And on to beautiful Xi’an - the official end of the ancient spice route and home to the Terracotta Warriors. These guys are very cool. There are thousands and thousands of them and they are still uncovering more. They have foot the soldiers, the archers and the horsemen each one with slightly different facial expressions (apparently) and all lined up in rows. The story is that an ancient emperor built them to protect him in the afterlife. It is a little strange. They are in various different pits and to be honest the pits and their armies of warriors are a little scattered around kind of randomly. You can’t help thinking that given the work that went into making all the thousands of warriors, he was not much of a military commander.
On Fire in Chongqing
In Chongqing we saw the start of the World Cup in South Africa in the aptly named “Dee Dee’s Bar”. We were slightly
nostalgic for our temporary residence and cheered on the Bafana bafanas. On a side note, South Africa is the only country from our year long trip that made it to the World Cup so they got our full support throughout their campaign. Combine that was the fact that they had the opportunity to complete the French embarrassment and there were never two more delighted Irish-South African fans!!
Chongqing is also where we tasted the spiciest food of our trip so far. The Chongqing hotpot is appropriately, if not a little humbly, named. Wow. The bring you a pot of boiling oil including several hundred little red chilies and Sichuan pepper corns and you cook your meat and veg in it, a little like fondue. The pepper has anesthetic properties which numb your mouth and the chilies do the opposite. Man does it pack a punch. We burned our lips on the spice. Again they had no English in the restaurant, so we had to get Betty, a nice girl from the table next door to help us out. Betty explained that it is the Hotpot that keeps all the girls in Chongqing skinny. We are not at all surprised.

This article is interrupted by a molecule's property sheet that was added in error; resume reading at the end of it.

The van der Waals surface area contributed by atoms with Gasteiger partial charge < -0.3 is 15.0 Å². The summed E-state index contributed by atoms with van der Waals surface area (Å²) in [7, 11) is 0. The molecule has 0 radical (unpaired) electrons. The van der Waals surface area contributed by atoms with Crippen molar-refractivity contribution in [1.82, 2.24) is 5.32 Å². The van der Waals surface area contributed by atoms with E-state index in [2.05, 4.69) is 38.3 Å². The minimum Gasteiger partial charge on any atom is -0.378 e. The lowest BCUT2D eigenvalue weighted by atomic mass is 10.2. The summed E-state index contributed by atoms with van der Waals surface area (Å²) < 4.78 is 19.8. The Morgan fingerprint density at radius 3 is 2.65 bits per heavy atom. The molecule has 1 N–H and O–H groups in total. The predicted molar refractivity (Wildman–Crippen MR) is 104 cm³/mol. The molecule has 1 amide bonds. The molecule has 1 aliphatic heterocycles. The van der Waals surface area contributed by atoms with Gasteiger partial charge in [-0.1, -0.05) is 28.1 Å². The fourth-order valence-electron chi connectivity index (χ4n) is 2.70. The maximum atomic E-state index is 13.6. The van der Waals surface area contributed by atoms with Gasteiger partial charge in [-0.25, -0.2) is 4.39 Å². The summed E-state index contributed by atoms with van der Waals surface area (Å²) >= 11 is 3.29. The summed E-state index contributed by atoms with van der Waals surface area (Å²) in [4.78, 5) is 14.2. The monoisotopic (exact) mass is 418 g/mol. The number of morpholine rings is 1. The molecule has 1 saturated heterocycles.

Time to Meet the Panda’s!
Then we went to see a panda sanctuary near Chengdu. The sanctuary houses several dozen pandas. And many are they the coolest animals. They just have so much personality. Lying around and chilling, just eating some bamboo, lazily playing. You see, pandas eat bamboo almost exclusively. And bamboo gives very very little energy. Therein lies the main problem for the panda. Their whole day is about getting in as much food and using as little energy as possible. As we watched one panda chain chew his way through a stash of bamboo, when the next stick was just barely beyond his finger tips, instead of shuffling over to bring it within reach he just gave up. Couldn’t be arsed. You got to love it. And there are people campaigning because these guys are going extinct? Let them. They are the most badly designed creatures you have ever seen. Darwin meant for them to die out. Or at least someone try and convince them to eat a few carrots.
Gorgeous Guilin and Yangshuo
From there we took a 27 hour train journey to Guilin and went to see the Dragon’s Backbone Rice
Terraces. What an amazing piece of engineering. They are nearly 1,000 years old, and are still in full use today. The idea is that rice grows in water, and by redirecting mountain streams and fresh rain fall, the water cascades down from one terrace to the next. The result is hills and valleys covered in beautiful mirror like lakes that step by step trickle down to the rivers below. Stunning.
And just before we darted south over the border to meet Dee’s sister Fiona, who will accompany us over the last 6 weeks and ensure we get home safely, we stopped for a few days in Yangshuo, a little town surrounded by spectacular countryside, and a great place to relax. We did lots of cycling through small Chinese villages and even tried some Chinese cooking classes. A holiday from the holiday. Yep, it is a tough life in paradise!
And then on to Vietnam to pick up another O’Riordan sister as we make our way south towards Cambodia… Watch this space for some tales of the Vietnamese adventures. Hope everyone is doing well, not long now until we are home so will be seeing you all sooner rather
See you soon,
Niall and Dee